We leave for the trial court, however, the determination of whether any investigation conducted prior to the filing of complaint was in anticipation of litigation, and whether anything in the file of State Farm, regardless of when gathered, is privileged work product. What is prepared with an eye toward litigation, and not in the ordinary course of business, is a matter which the trial court should consider in more detail using a case by case, item by item approach.

A.

Even though privileged work product, the material may yet be discovered upon a showing of substantial need. From the pleadings in this case, it appears there *620 has been no showing of substantial need. Of course, it also is not clear whether the trial court was concerned with this point; it may have ordered discovery on the opinion that none of the material was privileged work product, thus negating any requirement that Anderson show substantial need. Because of the disposition we make of this Petition, we direct the trial court's attention to this provision of Rule 26(b)(3).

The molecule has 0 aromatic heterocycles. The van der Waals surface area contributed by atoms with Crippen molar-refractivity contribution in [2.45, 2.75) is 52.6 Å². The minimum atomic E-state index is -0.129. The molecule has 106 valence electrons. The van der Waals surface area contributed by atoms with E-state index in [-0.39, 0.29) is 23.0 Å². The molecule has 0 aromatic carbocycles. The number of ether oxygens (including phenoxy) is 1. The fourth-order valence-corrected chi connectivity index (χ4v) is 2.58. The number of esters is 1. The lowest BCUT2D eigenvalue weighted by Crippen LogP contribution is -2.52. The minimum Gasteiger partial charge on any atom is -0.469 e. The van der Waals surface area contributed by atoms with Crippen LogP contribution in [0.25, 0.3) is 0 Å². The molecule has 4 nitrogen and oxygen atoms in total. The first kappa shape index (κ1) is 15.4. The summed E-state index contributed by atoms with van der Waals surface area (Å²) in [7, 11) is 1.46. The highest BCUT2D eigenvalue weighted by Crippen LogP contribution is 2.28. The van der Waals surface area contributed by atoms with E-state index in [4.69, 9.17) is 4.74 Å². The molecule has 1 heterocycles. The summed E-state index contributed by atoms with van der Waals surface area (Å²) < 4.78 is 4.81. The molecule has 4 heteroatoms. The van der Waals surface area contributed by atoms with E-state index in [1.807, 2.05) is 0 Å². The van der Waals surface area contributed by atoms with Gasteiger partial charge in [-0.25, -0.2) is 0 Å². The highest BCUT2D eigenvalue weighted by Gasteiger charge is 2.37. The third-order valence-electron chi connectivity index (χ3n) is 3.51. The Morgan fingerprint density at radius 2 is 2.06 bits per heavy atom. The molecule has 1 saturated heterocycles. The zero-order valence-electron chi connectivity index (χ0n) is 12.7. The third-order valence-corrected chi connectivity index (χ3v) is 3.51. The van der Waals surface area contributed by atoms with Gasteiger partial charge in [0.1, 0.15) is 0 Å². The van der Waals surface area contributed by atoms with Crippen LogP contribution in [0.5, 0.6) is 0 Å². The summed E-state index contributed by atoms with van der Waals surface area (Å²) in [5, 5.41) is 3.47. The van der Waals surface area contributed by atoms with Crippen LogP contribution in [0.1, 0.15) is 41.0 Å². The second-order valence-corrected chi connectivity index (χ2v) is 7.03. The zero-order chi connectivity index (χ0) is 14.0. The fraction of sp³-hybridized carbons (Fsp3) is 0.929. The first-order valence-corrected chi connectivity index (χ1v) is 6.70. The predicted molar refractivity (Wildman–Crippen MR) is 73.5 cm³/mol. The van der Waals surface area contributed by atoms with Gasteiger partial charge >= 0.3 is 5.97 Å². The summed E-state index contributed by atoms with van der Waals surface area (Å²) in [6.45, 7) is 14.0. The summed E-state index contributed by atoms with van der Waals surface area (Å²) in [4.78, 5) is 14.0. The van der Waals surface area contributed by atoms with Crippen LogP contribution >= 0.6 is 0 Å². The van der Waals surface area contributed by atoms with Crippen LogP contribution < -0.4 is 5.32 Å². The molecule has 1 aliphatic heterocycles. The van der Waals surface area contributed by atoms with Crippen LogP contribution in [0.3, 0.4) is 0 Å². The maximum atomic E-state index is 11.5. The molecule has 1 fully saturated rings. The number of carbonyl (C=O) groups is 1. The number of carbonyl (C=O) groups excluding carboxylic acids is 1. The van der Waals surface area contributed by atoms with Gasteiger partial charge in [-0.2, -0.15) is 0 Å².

B.

Finally, State Farm complains because the order of the trial court says nothing of protecting from disclosure the "mental impressions, conclusions, opinions or legal theories" which may be in the file of State Farm. Even though the order makes no such provision, such a requirement is written in Rule 26(b)(3) and, therefore, State Farm has a legitimate right to object to the disclosure of this type of material based on the plain language of the rule. Again, however, we wish to direct the trial court's attention to this provision when reconsidering the discovery issues presented by this Petition.

V.

All of the above said, the question returns to whether or not the Court wants to intervene via Rule 5. As previously stated, we have what is arguably a question of law within the meaning of Rule 5, and one about which there are substantial grounds to differ with the trial court. It appears as well that Haynes, as the insured and defendant, will suffer irreparable injury due to the Humpty Dumpty syndrome. It might also be said that this is an issue of general importance, all of which suggests this Court should grant the petition.